This group defined their approach as ‘Interaction between different stakeholders in the system’. These stakeholders include older people, carers, service staff and family and friends. The group tried to map this system (see slides) but conceded that doing that created a ‘mess’ and stated that the system is incredibly complex for someone who has never experienced the system. Not only was there complexity in the navigation of services, but also confusion around identifying where to enter the system. The implications of this were difficult to comprehend. It seems the students, on looking at the system for the first time, are actually experiencing what it would be like for anyone else trying to navigate their way through the system for the first time.
This group went to a BUPA care home for people who have dementia – a NHS unit and a social work services – to consider partnership working and communication from different perspectives. They also met with older people and carers, which they said was useful because it revealed that older people were not all that different from themselves. They wanted basic things the student believed they would want when they are older, such as being safe, and being independent enough to take a shower on their own (‘the shower of life’ as one older person called it).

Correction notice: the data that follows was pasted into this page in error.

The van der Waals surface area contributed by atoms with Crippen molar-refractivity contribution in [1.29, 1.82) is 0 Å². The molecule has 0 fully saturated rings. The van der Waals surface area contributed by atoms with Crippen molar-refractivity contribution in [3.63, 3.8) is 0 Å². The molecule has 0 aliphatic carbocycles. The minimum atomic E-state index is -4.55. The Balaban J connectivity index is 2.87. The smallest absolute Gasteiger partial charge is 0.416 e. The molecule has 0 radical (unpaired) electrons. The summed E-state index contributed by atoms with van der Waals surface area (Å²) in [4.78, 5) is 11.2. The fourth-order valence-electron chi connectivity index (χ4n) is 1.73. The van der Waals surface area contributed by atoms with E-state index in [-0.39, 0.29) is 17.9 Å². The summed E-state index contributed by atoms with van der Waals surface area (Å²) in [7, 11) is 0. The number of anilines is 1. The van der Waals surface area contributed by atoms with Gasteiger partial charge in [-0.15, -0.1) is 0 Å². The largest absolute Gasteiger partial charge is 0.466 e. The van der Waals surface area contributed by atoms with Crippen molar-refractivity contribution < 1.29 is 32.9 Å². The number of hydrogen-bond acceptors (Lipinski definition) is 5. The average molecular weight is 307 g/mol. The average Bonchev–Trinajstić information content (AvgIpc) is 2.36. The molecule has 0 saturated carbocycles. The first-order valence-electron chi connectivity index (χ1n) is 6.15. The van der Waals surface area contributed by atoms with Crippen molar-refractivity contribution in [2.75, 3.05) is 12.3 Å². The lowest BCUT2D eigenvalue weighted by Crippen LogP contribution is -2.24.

The group created detailed maps of how people have approached and experienced services, and how they have navigated through them (see slides). The group extrapolated this to look at how this interaction might impact upon a person’s life and their health.
Problems expressed by people in these experiences were that navigating the system was quite intimidating, especially when people didn’t understand who, what and why services were involved in their lives. They asked people where they thought the problems lay in the services they had experienced and took their lead from the insights they gathered. One issue that was specifically mentioned was around how pride can affect people’s willingness to engage with services.
Key problems the group identified:
– Lack of a transparent system or service structure for people
– No obvious first point of contact
– That carers suitability and support was not always assessed
– Connection between social work and health is problematic
– Conflicting pace of work
This group presented the bud of a few ideas, which included: the development of a ‘super social worker’ which still needed to be thought about and fleshed out, trying to reduce the gap between certain stakeholders and providing a clear view of the system and its connection to other services, resources and people.
There was a lot of discussion about assessments after this group presented, as well as feedback from the audience which included:
Super social worker – could be a GP, someone who is already naturally connected in the community to people.
Patients – clients – people: need to think about how these words are used. One practitioner shared that she does not think of people as sick, but rather that they are her clients that she is providing an assessment for so they can access a service.
Pride and respect need to be considered – knowing what your entitlement is and how you prefer to learn about this.